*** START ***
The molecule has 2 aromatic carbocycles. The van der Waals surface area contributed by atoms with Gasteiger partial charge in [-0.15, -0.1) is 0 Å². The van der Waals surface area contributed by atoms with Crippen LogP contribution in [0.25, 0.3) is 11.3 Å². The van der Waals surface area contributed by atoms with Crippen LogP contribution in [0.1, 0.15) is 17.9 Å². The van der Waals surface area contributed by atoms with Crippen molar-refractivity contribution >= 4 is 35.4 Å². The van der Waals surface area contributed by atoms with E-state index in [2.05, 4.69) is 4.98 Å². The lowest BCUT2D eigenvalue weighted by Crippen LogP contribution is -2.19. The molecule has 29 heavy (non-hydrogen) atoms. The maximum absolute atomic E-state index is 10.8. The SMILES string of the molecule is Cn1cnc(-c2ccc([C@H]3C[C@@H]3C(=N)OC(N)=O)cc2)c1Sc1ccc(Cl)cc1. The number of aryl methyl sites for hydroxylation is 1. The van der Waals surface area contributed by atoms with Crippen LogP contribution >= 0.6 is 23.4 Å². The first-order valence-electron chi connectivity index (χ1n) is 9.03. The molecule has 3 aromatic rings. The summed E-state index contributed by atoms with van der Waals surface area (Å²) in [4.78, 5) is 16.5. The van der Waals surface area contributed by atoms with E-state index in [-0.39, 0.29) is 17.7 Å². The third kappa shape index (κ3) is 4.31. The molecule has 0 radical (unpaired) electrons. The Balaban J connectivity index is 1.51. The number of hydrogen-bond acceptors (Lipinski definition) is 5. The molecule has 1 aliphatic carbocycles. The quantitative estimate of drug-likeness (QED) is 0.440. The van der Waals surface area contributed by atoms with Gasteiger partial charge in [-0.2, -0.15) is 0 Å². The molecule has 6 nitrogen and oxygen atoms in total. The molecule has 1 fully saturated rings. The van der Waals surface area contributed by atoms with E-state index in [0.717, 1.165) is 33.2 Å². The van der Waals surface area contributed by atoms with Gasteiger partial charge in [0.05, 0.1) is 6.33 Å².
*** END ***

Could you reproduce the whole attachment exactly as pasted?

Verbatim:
The molecule has 2 aromatic carbocycles. The van der Waals surface area contributed by atoms with Gasteiger partial charge in [-0.15, -0.1) is 0 Å². The van der Waals surface area contributed by atoms with Crippen LogP contribution in [0.25, 0.3) is 11.3 Å². The van der Waals surface area contributed by atoms with Crippen LogP contribution in [0.1, 0.15) is 17.9 Å². The van der Waals surface area contributed by atoms with Crippen molar-refractivity contribution >= 4 is 35.4 Å². The van der Waals surface area contributed by atoms with E-state index in [2.05, 4.69) is 4.98 Å². The lowest BCUT2D eigenvalue weighted by Crippen LogP contribution is -2.19. The molecule has 29 heavy (non-hydrogen) atoms. The maximum absolute atomic E-state index is 10.8. The SMILES string of the molecule is Cn1cnc(-c2ccc([C@H]3C[C@@H]3C(=N)OC(N)=O)cc2)c1Sc1ccc(Cl)cc1. The number of aryl methyl sites for hydroxylation is 1. The van der Waals surface area contributed by atoms with Crippen LogP contribution >= 0.6 is 23.4 Å². The first-order valence-electron chi connectivity index (χ1n) is 9.03. The molecule has 3 aromatic rings. The summed E-state index contributed by atoms with van der Waals surface area (Å²) in [4.78, 5) is 16.5. The van der Waals surface area contributed by atoms with E-state index in [-0.39, 0.29) is 17.7 Å². The third kappa shape index (κ3) is 4.31. The molecule has 0 radical (unpaired) electrons. The Balaban J connectivity index is 1.51. The number of hydrogen-bond acceptors (Lipinski definition) is 5. The molecule has 1 aliphatic carbocycles. The quantitative estimate of drug-likeness (QED) is 0.440. The van der Waals surface area contributed by atoms with Gasteiger partial charge in [-0.2, -0.15) is 0 Å². The molecule has 6 nitrogen and oxygen atoms in total. The molecule has 1 fully saturated rings. The van der Waals surface area contributed by atoms with E-state index in [0.717, 1.165) is 33.2 Å². The van der Waals surface area contributed by atoms with Gasteiger partial charge in [0.05, 0.1) is 6.33 Å².